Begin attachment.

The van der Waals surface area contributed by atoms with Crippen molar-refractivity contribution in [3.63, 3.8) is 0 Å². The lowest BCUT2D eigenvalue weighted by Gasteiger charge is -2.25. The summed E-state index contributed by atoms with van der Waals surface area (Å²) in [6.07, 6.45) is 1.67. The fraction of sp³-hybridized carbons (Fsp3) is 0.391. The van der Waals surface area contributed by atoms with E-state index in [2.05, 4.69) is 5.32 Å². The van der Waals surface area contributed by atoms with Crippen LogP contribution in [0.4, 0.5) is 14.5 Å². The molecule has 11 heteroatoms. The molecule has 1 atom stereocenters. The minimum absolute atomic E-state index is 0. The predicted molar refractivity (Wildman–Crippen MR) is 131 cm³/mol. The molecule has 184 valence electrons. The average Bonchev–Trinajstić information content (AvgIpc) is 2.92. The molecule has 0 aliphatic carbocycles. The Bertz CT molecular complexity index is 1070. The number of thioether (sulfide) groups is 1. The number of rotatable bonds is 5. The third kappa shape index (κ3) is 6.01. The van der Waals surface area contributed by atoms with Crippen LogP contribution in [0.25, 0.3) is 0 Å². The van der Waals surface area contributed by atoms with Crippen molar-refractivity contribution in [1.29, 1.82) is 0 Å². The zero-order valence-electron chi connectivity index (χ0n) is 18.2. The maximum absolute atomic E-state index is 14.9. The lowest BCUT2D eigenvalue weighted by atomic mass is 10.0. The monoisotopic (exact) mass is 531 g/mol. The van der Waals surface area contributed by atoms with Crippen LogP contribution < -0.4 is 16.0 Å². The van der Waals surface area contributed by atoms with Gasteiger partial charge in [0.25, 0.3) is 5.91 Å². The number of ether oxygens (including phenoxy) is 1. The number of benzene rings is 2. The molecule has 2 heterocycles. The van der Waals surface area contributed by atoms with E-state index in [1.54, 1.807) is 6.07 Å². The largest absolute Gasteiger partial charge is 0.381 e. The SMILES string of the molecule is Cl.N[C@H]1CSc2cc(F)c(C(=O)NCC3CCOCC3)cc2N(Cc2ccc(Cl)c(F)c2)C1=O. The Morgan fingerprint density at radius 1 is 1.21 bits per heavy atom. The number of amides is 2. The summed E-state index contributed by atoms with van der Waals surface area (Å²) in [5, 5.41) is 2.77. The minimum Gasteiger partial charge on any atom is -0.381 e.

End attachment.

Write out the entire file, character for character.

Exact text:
The van der Waals surface area contributed by atoms with Crippen molar-refractivity contribution in [3.63, 3.8) is 0 Å². The lowest BCUT2D eigenvalue weighted by Gasteiger charge is -2.25. The summed E-state index contributed by atoms with van der Waals surface area (Å²) in [6.07, 6.45) is 1.67. The fraction of sp³-hybridized carbons (Fsp3) is 0.391. The van der Waals surface area contributed by atoms with E-state index in [2.05, 4.69) is 5.32 Å². The van der Waals surface area contributed by atoms with Crippen LogP contribution in [0.4, 0.5) is 14.5 Å². The molecule has 11 heteroatoms. The molecule has 1 atom stereocenters. The minimum absolute atomic E-state index is 0. The predicted molar refractivity (Wildman–Crippen MR) is 131 cm³/mol. The molecule has 184 valence electrons. The average Bonchev–Trinajstić information content (AvgIpc) is 2.92. The molecule has 0 aliphatic carbocycles. The Bertz CT molecular complexity index is 1070. The number of thioether (sulfide) groups is 1. The number of rotatable bonds is 5. The third kappa shape index (κ3) is 6.01. The van der Waals surface area contributed by atoms with Crippen LogP contribution in [0.25, 0.3) is 0 Å². The van der Waals surface area contributed by atoms with Crippen molar-refractivity contribution in [1.29, 1.82) is 0 Å². The zero-order valence-electron chi connectivity index (χ0n) is 18.2. The maximum absolute atomic E-state index is 14.9. The lowest BCUT2D eigenvalue weighted by atomic mass is 10.0. The monoisotopic (exact) mass is 531 g/mol. The van der Waals surface area contributed by atoms with Crippen LogP contribution < -0.4 is 16.0 Å². The van der Waals surface area contributed by atoms with Gasteiger partial charge in [0.25, 0.3) is 5.91 Å². The number of ether oxygens (including phenoxy) is 1. The number of benzene rings is 2. The molecule has 2 heterocycles. The van der Waals surface area contributed by atoms with E-state index in [1.54, 1.807) is 6.07 Å². The largest absolute Gasteiger partial charge is 0.381 e. The SMILES string of the molecule is Cl.N[C@H]1CSc2cc(F)c(C(=O)NCC3CCOCC3)cc2N(Cc2ccc(Cl)c(F)c2)C1=O. The Morgan fingerprint density at radius 1 is 1.21 bits per heavy atom. The number of amides is 2. The summed E-state index contributed by atoms with van der Waals surface area (Å²) in [5, 5.41) is 2.77. The minimum Gasteiger partial charge on any atom is -0.381 e.